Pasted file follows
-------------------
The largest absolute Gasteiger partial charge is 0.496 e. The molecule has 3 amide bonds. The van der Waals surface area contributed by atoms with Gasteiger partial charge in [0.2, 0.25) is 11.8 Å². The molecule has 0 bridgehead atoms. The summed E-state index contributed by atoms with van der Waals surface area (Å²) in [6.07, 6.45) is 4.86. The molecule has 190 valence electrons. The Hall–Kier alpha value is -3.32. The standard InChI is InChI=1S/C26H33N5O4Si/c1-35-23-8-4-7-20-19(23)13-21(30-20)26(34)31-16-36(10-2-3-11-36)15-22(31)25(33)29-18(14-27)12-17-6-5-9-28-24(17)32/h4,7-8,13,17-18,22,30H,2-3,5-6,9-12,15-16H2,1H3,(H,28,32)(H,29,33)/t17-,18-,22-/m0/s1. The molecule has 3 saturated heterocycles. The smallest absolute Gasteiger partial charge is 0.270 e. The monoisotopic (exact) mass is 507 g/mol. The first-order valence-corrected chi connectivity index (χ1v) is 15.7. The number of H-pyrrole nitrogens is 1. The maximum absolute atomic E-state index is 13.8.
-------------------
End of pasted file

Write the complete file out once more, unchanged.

The largest absolute Gasteiger partial charge is 0.496 e. The molecule has 3 amide bonds. The van der Waals surface area contributed by atoms with Gasteiger partial charge in [0.2, 0.25) is 11.8 Å². The molecule has 0 bridgehead atoms. The summed E-state index contributed by atoms with van der Waals surface area (Å²) in [6.07, 6.45) is 4.86. The molecule has 190 valence electrons. The Hall–Kier alpha value is -3.32. The standard InChI is InChI=1S/C26H33N5O4Si/c1-35-23-8-4-7-20-19(23)13-21(30-20)26(34)31-16-36(10-2-3-11-36)15-22(31)25(33)29-18(14-27)12-17-6-5-9-28-24(17)32/h4,7-8,13,17-18,22,30H,2-3,5-6,9-12,15-16H2,1H3,(H,28,32)(H,29,33)/t17-,18-,22-/m0/s1. The molecule has 3 saturated heterocycles. The smallest absolute Gasteiger partial charge is 0.270 e. The monoisotopic (exact) mass is 507 g/mol. The first-order valence-corrected chi connectivity index (χ1v) is 15.7. The number of H-pyrrole nitrogens is 1. The maximum absolute atomic E-state index is 13.8.